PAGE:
German defense investment will double country’s 2022 debt
Politico | Finance Minister Christian Lindner has announced €200 million in new debt for this year, with the possibility of substantially more.
According to German Finance Minister Christian Lindner, the government had projected to incur €99.7 billion in normal debt this year.
According to Finance Minister Christian Lindner, Germany will incur at least €200 billion in debt this year, half of which is due to a special fund to enhance defense spending amid Russia's war against Ukraine.
Lindner told reporters in Berlin that due to economic "uncertainties" created by the war in Ukraine and the resulting increase in energy prices, as well as the large influx of Ukrainian refugees, Germany's debt could rise even higher this year.
As a result, Lindner stated that he would shortly offer a supplementary budget to meet these anticipated additional costs, including planned financial remedies for individuals dealing with rising energy and gasoline prices.
According to Lindner, the government had intended to accrue €99.7 billion in normal debt this year. However, Germany's recently announced commitment to invest €100 billion in its chronically under-equipped army, the Bundeswehr, has more than doubled that figure.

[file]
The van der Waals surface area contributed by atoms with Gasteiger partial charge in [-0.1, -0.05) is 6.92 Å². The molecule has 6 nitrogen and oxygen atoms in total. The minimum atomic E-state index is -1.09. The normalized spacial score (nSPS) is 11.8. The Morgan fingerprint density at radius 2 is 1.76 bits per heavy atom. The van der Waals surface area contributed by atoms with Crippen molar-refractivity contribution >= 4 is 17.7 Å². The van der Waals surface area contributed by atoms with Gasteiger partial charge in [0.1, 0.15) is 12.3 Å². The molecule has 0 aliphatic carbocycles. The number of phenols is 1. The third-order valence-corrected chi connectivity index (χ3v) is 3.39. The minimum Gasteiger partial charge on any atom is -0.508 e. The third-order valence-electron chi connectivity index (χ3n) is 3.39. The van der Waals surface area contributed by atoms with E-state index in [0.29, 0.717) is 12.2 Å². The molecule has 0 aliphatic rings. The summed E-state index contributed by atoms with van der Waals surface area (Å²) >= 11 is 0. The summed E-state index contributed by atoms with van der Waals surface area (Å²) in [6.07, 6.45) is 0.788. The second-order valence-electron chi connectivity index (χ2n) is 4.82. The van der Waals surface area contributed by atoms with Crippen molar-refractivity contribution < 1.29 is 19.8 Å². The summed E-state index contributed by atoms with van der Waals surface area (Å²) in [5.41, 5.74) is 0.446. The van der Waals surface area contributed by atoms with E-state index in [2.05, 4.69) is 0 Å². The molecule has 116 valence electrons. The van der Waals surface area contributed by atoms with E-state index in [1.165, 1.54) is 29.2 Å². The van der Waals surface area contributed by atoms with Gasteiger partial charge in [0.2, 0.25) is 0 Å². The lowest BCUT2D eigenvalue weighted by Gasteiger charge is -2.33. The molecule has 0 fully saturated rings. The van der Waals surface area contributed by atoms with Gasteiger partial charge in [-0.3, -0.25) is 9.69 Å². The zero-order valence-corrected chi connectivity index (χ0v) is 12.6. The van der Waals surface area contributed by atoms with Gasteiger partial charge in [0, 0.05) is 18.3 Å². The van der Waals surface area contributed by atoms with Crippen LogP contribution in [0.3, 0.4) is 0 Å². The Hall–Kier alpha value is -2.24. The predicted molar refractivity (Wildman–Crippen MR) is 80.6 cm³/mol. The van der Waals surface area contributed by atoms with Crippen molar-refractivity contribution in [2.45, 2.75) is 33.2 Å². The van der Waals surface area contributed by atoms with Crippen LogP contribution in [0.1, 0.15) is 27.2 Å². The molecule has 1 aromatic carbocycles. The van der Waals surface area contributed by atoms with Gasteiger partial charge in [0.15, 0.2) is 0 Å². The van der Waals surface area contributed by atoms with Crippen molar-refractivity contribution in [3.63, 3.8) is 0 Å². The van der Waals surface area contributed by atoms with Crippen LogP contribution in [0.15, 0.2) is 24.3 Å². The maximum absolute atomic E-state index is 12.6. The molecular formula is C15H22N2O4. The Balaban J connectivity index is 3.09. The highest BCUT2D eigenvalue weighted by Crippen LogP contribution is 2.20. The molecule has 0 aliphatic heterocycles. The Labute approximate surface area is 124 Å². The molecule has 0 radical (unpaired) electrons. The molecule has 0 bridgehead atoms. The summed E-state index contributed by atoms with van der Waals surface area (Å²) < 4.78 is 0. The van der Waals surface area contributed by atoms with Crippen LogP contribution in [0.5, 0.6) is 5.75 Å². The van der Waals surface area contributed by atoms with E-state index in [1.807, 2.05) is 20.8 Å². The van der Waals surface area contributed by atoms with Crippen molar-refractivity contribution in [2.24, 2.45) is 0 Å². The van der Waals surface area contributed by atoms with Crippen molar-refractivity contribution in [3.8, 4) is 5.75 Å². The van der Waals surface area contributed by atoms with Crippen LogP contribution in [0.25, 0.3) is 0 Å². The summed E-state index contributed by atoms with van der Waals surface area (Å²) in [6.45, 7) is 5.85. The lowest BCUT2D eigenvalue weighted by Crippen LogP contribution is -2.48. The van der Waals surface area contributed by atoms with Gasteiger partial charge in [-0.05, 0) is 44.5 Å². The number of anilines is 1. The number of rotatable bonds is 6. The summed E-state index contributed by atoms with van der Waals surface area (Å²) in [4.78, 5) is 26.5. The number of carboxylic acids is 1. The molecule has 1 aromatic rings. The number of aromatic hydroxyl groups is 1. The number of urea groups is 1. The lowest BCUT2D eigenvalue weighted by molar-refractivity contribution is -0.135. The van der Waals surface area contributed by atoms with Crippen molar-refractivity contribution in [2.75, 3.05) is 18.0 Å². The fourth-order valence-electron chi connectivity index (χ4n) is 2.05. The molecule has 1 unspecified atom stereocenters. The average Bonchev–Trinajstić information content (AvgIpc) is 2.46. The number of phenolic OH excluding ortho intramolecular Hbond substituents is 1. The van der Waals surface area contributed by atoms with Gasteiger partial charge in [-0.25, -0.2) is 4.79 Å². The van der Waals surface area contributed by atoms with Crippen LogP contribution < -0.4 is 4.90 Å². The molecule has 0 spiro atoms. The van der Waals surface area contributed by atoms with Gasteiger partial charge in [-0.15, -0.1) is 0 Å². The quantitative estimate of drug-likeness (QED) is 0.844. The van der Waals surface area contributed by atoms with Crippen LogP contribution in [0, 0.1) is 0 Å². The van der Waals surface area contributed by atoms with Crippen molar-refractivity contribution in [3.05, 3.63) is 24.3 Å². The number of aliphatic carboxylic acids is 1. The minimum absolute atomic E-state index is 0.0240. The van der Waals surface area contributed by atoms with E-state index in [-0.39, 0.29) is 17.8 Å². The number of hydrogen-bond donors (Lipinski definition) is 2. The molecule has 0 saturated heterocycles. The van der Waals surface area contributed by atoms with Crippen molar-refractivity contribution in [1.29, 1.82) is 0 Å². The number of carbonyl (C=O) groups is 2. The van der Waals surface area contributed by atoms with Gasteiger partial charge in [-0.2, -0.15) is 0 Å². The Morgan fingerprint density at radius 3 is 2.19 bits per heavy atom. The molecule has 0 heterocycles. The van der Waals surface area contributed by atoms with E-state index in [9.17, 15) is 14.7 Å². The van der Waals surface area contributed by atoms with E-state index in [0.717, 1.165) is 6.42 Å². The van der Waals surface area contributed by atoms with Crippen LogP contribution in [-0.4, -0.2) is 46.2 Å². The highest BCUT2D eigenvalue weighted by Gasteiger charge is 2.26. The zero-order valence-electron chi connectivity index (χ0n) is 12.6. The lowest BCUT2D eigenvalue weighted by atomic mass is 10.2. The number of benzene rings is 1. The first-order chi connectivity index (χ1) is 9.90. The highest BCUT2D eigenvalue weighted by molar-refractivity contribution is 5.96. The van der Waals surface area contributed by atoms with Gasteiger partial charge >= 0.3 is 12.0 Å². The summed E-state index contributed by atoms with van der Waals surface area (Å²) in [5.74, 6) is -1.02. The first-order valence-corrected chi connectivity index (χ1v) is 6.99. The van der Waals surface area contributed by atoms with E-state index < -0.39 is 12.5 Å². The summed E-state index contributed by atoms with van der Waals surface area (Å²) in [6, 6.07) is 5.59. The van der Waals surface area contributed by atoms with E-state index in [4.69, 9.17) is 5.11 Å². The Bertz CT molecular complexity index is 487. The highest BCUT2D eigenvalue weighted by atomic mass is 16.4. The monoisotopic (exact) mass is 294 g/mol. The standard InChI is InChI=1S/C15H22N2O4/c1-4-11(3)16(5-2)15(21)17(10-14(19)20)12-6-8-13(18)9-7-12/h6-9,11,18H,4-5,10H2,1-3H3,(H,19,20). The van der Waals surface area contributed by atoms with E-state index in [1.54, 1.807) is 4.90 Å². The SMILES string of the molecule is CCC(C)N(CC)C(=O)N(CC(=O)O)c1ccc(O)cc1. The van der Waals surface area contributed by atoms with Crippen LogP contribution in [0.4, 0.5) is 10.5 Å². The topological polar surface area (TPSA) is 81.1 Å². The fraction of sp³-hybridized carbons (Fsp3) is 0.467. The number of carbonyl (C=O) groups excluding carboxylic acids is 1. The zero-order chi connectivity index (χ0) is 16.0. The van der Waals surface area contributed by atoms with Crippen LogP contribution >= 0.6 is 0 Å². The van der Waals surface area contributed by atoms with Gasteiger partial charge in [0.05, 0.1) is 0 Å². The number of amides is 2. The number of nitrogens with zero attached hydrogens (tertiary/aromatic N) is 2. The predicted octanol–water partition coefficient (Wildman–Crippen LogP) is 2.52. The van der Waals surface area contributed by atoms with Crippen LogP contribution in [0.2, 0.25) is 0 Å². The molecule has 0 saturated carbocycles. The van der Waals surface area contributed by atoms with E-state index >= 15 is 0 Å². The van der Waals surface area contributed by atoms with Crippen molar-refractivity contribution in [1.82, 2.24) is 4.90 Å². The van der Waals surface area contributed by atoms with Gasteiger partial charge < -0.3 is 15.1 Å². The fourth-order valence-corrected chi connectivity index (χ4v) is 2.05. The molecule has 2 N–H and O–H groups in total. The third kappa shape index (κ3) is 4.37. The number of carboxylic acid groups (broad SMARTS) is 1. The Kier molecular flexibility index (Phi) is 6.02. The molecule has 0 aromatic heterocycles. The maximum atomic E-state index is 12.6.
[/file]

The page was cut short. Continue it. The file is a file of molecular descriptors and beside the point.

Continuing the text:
At the end of last month, German Chancellor Olaf Scholz suggested the €100 billion special fund as part of a significant shift in German defense and security strategy. It was unveiled just days after Russia's invasion of Ukraine began.
"We need planes that fly, ships that sail, and soldiers that are adequately equipped for their jobs," Scholz stated at the time, guaranteeing that Germany would continue to spend 2% of its yearly economic output on defense in the future.
Lindner's presentation of the German budget for 2022, which has already been approved by the government but still requires legislative approval, included the announcement of a legislative proposal to enshrine the defense fund in the constitution, ensuring that the funds can only be used for military purposes.
The finance minister also stated that he hopes to reinstate Germany's constitutionally mandated debt ceiling by 2023, which was temporarily suspended due to the coronavirus pandemic, and that Germany will adhere to the EU's Maastricht criteria of not exceeding 60% of GDP by the second half of this decade.